After voting to repeal the health reform law, the House of Representatives passed a resolution to provide direction on the “replace” part of “repeal and replace.” The resolution instructed the health committees to develop legislation to replace the health care law with “incentives to encourage personal responsibility for health care coverage and costs” among other GOP ideas, like selling insurance across state lines.
Why in heaven’s name, then, are some influential House Republicans trying to end support for research to help people “to take more personal responsibility” for their own medical care?
Rep. Thaddeus McCotter (R-MI) has introduced H.R. 556, which describes itself as the “Preserving Patients Choice Act” even though in my mind the bill actually would reduce the ability of patients to choose wisely among different treatments. The bill would repeal funding for comparative effectiveness research (CER) conducted by the new Patient-Centered Outcomes Research Institute (PCORI) and by the Agency for Health Care Research and Quality. Rep. McCotter, the immediate past-chairman of the House Republican Policy Committee, says that “H.R. 556 would repeal . . . the Patient-Centered Outcomes Research Institute, an entity with the potential to inject the federal government into the doctor-patient relationship.”
But the PCORI was set up to help patients and their doctors make their own choices, not to impose decisions on them. This is how ACP described the PCORI in a statement submitted yesterday to a House Ways and Means committee hearing:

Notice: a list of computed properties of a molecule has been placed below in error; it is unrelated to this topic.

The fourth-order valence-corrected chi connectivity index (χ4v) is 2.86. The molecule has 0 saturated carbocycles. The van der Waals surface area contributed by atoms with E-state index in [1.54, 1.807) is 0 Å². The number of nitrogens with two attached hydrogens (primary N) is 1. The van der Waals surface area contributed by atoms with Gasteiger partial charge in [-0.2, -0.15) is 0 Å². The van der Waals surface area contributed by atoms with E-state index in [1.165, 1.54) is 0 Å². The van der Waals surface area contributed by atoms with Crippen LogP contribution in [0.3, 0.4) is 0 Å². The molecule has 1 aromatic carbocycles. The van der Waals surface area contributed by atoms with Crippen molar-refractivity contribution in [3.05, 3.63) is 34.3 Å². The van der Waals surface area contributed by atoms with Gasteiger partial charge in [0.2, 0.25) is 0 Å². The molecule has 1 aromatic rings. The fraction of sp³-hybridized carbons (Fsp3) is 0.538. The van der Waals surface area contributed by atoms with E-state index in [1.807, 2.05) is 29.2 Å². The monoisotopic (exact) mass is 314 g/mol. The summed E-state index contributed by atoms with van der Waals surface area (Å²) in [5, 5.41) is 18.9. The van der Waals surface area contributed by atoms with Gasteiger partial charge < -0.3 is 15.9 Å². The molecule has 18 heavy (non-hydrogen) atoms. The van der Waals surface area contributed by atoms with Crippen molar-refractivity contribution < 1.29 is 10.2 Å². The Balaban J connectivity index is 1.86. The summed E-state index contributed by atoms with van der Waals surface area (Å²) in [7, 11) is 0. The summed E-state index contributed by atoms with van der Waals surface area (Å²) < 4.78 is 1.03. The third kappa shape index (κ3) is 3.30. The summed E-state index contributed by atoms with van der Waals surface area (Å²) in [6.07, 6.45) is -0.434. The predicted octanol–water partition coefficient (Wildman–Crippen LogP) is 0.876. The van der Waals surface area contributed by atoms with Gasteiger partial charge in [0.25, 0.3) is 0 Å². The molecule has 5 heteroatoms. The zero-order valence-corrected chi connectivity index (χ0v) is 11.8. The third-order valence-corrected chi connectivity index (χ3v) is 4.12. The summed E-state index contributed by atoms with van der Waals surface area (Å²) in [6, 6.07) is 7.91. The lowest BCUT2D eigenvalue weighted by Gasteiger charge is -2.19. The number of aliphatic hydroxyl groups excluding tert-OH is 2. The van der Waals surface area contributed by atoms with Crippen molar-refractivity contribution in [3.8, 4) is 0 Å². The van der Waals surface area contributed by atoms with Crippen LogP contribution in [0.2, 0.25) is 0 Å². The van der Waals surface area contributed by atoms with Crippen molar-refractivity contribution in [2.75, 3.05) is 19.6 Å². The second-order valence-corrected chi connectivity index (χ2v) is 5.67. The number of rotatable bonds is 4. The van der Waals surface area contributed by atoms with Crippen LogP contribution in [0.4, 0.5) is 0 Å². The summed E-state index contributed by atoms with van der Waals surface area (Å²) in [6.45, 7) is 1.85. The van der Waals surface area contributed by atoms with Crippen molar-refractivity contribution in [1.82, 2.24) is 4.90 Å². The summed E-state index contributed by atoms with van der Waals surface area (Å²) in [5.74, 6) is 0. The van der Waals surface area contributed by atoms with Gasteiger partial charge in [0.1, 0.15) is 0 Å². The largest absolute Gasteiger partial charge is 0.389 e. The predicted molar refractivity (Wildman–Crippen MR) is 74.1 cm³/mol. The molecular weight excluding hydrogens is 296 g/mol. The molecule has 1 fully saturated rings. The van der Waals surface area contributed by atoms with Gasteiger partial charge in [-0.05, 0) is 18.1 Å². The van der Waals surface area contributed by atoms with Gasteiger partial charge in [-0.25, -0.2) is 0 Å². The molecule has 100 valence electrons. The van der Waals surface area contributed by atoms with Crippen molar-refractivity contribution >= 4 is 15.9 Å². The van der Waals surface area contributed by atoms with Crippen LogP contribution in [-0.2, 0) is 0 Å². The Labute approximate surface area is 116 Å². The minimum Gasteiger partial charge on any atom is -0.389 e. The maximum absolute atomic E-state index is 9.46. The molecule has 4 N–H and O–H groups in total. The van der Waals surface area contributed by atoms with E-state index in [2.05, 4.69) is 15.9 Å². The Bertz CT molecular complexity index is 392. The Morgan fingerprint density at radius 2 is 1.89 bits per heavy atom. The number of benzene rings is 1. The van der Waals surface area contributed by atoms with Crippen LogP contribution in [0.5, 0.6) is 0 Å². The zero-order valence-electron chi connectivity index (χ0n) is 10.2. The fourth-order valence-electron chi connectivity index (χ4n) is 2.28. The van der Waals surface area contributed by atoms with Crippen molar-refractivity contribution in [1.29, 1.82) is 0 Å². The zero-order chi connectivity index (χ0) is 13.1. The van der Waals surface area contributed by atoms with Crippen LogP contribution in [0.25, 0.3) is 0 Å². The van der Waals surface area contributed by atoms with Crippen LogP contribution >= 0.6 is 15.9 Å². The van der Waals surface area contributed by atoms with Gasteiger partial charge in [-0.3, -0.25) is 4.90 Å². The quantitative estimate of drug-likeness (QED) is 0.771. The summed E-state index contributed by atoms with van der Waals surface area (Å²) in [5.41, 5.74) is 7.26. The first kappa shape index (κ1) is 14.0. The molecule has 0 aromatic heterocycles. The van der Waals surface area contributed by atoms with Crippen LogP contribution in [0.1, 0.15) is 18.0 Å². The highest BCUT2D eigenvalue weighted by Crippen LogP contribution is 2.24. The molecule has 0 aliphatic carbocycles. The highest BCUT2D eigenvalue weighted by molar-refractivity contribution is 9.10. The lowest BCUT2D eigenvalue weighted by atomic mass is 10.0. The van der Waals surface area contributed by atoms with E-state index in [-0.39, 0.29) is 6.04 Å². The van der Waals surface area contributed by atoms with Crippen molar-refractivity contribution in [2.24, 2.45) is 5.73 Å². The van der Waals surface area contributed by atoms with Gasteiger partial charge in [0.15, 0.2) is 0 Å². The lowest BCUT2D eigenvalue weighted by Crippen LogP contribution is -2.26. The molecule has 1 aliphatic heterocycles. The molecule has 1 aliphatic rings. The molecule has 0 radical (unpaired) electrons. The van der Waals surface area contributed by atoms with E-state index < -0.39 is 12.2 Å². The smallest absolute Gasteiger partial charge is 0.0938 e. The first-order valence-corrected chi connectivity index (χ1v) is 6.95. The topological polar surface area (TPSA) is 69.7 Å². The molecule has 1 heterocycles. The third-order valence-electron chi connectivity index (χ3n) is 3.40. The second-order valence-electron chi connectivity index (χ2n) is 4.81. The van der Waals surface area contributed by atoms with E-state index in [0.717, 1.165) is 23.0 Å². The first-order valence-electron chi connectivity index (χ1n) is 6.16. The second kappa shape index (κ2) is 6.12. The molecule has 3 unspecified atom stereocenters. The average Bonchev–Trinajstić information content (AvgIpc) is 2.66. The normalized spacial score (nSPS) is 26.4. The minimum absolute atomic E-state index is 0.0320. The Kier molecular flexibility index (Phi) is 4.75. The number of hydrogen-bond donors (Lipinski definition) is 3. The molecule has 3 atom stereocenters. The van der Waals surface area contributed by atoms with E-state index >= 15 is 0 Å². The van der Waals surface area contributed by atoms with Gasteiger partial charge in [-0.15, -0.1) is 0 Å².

“Each day, in the privacy of the examination room, patients are treated for conditions for which there are numerous treatment options. . . The limited availability of valid data to supplement the physician’s clinical experience and professional knowledge – data that compare the clinical effectiveness of different treatments for the same condition – makes it difficult to ensure that an effective treatment choice is made, one that meets the unique needs and preferences of the patient. The ACA helps to address this issue by establishing an independent, non-profit, tax exempt corporation, known as the “Patient-Centered Outcomes Research Institute” to provide comparative effectiveness information to clinicians and patients. The law also funds the development of shared decision making tools to translate the results of the research into information that is understandable by patients . . . In this way, Medicare patients and their physicians will be empowered to make informed, and therefore improved, health decisions based on the best and most recent evidence of clinical effectiveness.”
Dr. Fred Ralston, ACP’s president, in remarks made at ACP’s State of the Nation’s Health Care briefing, put the value of such research in words that any physician or patient would understand: